a Red Panda awakens from its nap, walks, and naps some more
through bleary eyes,
i look out to see the moon,
then fall back to sleep
My rating: 5 of 5 stars
This is a book about how to keep one’s immune system firing on all cylinders, and it reports on the scientific findings about how a range of lifestyle activities (e.g. exercise, sleep, and nutrition) impact upon the robustness of one’s immune response. The book was exceedingly timely, having been put out last spring in the early days of the pandemic [though I was delinquent in getting to my review until now.]
The book consists of just seven chapters, though they are substantial in length and extent of discussion of the respective topics. The first chapter offers a primer on the immune system, its components, and how it does its crucial job. This chapter also explains how vaccinations work, what autoimmune diseases and allergies are, and what role genetics (nature) and lifestyle / environment (nurture) play in immunity.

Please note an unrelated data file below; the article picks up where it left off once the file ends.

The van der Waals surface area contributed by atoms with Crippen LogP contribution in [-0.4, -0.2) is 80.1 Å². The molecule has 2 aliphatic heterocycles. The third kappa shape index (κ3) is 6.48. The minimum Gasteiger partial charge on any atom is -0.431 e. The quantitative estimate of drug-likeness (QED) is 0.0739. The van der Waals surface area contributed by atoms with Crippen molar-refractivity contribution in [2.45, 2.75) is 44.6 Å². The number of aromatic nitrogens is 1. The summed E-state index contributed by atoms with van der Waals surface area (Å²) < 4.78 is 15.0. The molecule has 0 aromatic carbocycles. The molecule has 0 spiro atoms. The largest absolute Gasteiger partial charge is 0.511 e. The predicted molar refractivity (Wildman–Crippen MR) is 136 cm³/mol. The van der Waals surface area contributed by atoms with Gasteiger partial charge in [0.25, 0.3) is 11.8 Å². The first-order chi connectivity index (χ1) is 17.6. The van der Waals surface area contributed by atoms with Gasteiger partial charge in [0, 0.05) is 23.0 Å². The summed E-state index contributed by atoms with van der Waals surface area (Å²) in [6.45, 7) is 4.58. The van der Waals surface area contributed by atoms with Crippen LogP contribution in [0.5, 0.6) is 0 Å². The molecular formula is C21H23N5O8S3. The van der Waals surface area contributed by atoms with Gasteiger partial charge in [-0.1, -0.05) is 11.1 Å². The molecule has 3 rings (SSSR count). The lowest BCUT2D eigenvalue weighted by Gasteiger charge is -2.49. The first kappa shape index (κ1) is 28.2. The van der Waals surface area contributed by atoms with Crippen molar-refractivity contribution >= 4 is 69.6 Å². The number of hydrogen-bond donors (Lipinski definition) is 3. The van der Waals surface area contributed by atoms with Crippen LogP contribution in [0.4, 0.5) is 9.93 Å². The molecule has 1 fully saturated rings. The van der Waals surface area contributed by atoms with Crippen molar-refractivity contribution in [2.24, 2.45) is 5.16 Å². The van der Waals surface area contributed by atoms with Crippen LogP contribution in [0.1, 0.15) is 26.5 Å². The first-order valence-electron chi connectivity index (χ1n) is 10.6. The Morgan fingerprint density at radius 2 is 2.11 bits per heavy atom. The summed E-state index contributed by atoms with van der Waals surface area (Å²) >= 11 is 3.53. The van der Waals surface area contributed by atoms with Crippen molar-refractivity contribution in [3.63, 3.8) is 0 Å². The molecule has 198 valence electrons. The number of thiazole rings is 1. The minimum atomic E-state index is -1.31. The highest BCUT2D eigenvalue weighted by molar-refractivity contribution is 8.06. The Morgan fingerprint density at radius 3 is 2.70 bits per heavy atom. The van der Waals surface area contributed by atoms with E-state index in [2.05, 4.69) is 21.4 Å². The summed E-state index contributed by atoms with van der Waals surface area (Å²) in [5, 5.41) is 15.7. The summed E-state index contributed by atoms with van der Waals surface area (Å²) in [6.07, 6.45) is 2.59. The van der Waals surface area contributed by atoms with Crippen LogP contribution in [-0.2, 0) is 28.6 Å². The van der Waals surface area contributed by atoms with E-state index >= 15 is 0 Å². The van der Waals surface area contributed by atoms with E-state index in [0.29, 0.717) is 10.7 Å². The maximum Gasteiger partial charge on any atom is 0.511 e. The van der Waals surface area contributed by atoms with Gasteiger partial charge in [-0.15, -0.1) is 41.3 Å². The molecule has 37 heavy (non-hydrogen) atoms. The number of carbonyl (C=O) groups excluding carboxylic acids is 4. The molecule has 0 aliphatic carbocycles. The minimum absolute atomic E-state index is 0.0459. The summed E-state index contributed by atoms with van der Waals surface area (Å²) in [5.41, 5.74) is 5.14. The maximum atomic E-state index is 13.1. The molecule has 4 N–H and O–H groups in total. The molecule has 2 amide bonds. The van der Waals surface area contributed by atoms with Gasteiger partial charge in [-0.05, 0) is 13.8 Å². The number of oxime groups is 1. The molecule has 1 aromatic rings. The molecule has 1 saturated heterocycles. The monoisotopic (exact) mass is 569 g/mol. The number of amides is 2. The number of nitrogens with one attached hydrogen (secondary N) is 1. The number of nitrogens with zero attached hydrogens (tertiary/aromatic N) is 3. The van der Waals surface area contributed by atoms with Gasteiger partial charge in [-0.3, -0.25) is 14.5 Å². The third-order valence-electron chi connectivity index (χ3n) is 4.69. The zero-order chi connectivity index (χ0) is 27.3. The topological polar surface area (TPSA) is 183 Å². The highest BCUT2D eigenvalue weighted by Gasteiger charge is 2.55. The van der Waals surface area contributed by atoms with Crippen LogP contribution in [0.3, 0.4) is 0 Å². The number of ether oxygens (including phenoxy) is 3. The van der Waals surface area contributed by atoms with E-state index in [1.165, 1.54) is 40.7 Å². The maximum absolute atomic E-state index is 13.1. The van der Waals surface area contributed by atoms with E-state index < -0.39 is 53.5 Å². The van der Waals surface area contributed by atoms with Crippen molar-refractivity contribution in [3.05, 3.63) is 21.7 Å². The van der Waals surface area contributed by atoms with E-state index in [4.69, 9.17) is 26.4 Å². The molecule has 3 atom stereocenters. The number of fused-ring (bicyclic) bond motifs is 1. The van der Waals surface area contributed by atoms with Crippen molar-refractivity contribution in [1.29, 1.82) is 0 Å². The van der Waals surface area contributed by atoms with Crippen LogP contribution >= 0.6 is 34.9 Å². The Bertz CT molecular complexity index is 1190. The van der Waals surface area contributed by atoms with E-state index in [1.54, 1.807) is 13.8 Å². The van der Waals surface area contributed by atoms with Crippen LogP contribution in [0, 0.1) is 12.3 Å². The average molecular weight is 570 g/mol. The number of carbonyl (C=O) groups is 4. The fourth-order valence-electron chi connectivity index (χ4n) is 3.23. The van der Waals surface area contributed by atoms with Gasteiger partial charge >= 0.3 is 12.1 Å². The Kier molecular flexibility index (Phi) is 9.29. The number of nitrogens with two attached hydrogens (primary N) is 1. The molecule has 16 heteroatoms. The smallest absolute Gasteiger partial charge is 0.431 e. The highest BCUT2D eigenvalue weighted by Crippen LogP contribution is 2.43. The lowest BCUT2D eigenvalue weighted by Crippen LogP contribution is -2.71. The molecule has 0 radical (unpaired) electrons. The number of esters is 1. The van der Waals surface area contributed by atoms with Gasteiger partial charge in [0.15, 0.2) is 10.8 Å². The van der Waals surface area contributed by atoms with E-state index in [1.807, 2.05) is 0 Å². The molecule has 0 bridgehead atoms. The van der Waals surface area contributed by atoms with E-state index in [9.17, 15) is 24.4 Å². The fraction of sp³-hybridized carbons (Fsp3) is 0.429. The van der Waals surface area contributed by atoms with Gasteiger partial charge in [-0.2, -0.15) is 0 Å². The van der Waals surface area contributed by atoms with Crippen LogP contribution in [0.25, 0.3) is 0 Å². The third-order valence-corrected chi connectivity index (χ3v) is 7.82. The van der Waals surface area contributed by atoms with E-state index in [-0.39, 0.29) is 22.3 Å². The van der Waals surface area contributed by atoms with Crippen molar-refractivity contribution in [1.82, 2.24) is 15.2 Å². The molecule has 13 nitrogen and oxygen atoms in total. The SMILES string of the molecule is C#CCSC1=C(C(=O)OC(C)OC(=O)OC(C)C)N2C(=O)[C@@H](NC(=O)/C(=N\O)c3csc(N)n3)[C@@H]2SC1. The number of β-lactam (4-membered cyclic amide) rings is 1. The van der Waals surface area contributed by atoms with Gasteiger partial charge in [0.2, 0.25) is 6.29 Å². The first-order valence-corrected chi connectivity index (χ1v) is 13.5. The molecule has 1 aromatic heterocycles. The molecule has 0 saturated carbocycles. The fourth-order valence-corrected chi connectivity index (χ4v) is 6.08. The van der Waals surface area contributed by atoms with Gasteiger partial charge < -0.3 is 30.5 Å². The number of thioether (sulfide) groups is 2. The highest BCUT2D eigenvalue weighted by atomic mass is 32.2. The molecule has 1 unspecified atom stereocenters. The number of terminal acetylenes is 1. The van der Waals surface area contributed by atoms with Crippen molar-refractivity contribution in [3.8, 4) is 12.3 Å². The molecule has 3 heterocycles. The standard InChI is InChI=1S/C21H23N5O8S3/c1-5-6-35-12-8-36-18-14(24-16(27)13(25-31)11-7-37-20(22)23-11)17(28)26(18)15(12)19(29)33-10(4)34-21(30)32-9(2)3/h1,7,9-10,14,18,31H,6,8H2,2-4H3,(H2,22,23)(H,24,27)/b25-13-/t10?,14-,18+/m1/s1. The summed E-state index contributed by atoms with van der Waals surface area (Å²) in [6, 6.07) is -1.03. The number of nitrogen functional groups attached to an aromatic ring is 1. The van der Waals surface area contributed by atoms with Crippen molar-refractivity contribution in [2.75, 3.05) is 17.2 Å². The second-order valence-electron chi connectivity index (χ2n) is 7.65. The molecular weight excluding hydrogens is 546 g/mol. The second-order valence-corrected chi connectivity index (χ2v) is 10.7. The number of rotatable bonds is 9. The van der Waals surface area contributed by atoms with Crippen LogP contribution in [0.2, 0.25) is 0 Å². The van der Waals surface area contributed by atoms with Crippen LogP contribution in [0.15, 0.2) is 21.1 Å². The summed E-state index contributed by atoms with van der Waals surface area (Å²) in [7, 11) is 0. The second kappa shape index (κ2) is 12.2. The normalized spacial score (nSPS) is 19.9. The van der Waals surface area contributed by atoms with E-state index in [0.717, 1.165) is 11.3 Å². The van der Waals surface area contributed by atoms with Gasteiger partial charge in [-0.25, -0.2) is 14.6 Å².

Chapter two investigates a range of topics at the nexus of lifecycle and immunity, including: differences between male and female immune responses, pregnancy and immunity, and the effects of aging and menopause on immune system activity.
Chapter three is about our intestinal microbiomes and immunity. If this seems like a strange topic to devote an entire chapter to, you probably haven’t been following the voluminous outpouring of research findings about how our helpful microbiological lifeforms are being shown to have a profound impact on all aspects of human health and well-being from mental health to, well, immune system robustness.
Chapter four explores how immune system activity is compromised by lack of sleep or poor-quality sleep. However, it also looks more broadly at how our immune system responds to the various cycles in which it finds itself — from the daily cycle of days and nights to the yearly seasonal cycle.
Chapter five considers the nexus of mental health and immune response. As was mentioned with respect to the gut, the connections between physiological activity and mental health are becoming ever more apparent – though there remains much to be understood.